Classful Addressing/FLSM/VLSM/CIDR

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Classful Addressing

This addressing strategy is the oldest one used back in the days. Nowadays, we don’t work with it but lecturers are still teaching it to help students understand and analyse the addressing strategies.

Main idea of classful addressing is dividing IPs by certain subnet masks and create classes from them. There are five classes extracted by classful addressing and each of them has their own usages and attributes.

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This is an old addressing and there was a lot of wastage of IPs. The idea was, if you were a company that needed 200 IP addresses, a class C assignment would have been provided. If you were a company that needed 50,000 IP addresses, a class B would have been provided. And if you were one of the few companies that justified requiring over 65k~ IP addresses, you would be given a Class A.

Obviously, this lead to a lot of wasted IP addresses. If, for instance, you only needed 300 IP addresses, a Class C wouldn’t cut it, so you would end up with a Class B and nearly 60,000 IP addresses would be wasted.


Classless Inter Domain Routing/CIDR

With CIDR representation, slow growth of route tables and helping to slow IPv4 exhaustion are aimed.

Instead of using classful addressing(Remember those 5 classes) 255.0.0.0255.255.0.0 and 255.255.255.0 and being stuck on 5 classes, subnet masks can be broken up into any size network. /xx notation is added with this routing strategy for simplicity.

  • If you need 300 IPs? You get a /23.
  • If you need 500 IPs? You also get a /23.
  • If you need 1000 IPs? You get a /22.
  • If you need 70,000 IPs? You get a /15
  • If you need 250,000 IPs? You get a /14 (instead of a /8 that you would have gotten in the Classful world)

Fixed Length Subnet Mask/FLSM

Fixed Length Subnet Mask refers to a strategy where every one of your networks within your infrastructure was the same size. Whether you got a classful assignment or a classless assignment from your RIR1(IANA), you can deploy the IP addresses in a Fixed Length manner, meaning each subnet has to be same sized which we will be investigating soon.

For example, You are assigned by your RIR this /24: 200.2.2.0/24

You have one Router, with the following requirements of IP addresses and designation of addresses within your assignment:

  • Fa0/02– Needs 10 IP addresses – Assigned: 200.2.2.0/26
  • Fa0/1 – Needs 20 IP addresses – Assigned: 200.2.2.64/26
  • Fa0/2 – Needs 40 IP addresses – Assigned: 200.2.2.128/26
  • Fa0/3 – Needs 15 IP addresses – Assigned: 200.2.2.192/26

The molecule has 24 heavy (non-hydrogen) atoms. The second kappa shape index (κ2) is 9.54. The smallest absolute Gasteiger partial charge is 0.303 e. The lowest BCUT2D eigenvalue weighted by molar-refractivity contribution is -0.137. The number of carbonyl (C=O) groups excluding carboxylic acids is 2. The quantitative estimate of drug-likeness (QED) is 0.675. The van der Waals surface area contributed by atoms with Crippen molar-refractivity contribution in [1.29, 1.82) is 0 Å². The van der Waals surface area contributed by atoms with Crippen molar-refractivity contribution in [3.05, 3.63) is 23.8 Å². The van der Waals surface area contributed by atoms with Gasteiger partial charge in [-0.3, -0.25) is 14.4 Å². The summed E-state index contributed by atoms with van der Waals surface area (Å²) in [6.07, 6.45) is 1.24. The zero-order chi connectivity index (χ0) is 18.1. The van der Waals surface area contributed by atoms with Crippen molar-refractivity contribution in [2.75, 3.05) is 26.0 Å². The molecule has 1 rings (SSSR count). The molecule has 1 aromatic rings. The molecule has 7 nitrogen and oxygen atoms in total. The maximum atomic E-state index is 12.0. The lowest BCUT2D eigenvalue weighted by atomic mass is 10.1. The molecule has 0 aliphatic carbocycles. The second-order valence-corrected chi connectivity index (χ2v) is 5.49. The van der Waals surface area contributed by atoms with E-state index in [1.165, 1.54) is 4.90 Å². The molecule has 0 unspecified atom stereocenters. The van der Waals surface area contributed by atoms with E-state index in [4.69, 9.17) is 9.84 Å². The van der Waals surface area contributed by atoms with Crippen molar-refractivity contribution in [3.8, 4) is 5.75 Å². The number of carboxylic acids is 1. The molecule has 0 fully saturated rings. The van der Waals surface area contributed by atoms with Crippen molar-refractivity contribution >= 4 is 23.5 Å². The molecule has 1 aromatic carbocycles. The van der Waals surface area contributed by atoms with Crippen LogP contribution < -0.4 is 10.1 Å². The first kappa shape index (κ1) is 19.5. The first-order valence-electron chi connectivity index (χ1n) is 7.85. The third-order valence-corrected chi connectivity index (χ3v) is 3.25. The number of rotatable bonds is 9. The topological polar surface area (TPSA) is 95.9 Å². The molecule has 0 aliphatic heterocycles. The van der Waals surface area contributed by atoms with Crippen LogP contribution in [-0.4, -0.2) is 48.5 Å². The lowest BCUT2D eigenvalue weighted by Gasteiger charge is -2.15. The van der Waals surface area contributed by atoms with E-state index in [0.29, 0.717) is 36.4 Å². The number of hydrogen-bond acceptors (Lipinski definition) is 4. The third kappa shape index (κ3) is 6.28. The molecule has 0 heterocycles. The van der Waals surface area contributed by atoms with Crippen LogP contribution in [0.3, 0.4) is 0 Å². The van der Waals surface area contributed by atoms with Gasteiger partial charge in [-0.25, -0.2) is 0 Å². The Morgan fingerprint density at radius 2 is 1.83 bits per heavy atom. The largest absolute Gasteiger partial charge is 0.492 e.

We need to allocate IPs for four different interfaces.The reason why we chose /26 as our masking, because we need 40 IP addresses to allocate and for the efficiency purpose we decided to define a range of 64 IPs so that minimum number of IPs are unused hence, wasted(24).

/26 notation means that the bits after 24th will be included in subnet mask, resulting 255.255.255.192. We can use remaining bits to allocate our IPs.

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If you ask why don’t we use different subnet maskings for different interfaces, for example, we could choose /28(255.255.255.240) for Fa0/0 and only waste 6 IPs, we could again choose /27(255.255.255.224) for Fa0/1 and only waste 12 IPs instead of 24. Obviously, this could be a better solution. Although, in early routing protocols subnet bits were being saved on wires. Therefore, all subnets were assumed to be the same. It results as different subnet masks not being recognised by each other. Hence, we were stuck at using same subnet.


Variable Length Subnet Mask/VLSM

Now that we know FLSM is not efficient on IP allocation, plus we have IPv4 exhaustion, someone came with an idea.

In contrast to FLSM, VLSM is a subnet deployment strategy that allows all subnet masks to be variable sizes. As I said above that in FLSM we are not able to select different subnet masks(/26, /27 …) for different number of IPs in each interface, we are able to accomplish that with VLSM.

Let’s use the same example in FLSM.

You are assigned by your RIR this /24200.2.2.0/24

You have one Router, with the following requirements of IP addresses and designation of addresses within your assignment:

  • Fa0/1 – Needs 20 IP addresses – Assigned: 200.2.2.0/27
  • Fa0/3 – Needs 15 IP addresses – Assigned: 200.2.2.32/27
  • Fa0/2 – Needs 40 IP addresses – Assigned: 200.2.2.64/26
  • Fa0/0 – Needs 10 IP addresses – Assigned: 200.2.2.128/28

Assigning the minimum IPs blocks to each network you’ve only assigned out x.0 x.139, leaving you a remaining 116 IP addresses for expansion. Not perfect, but definitely much better than FLSM.


As For the IP Calculators

  1. regional Internet registry (RIR) is an organization that manages the allocation and registration of Internet number resources within a particular region of the world. Internet number resources include IP addresses and autonomous system (AS) numbers.
  2. Interface #1 – 0 Module Number/0 Port Number

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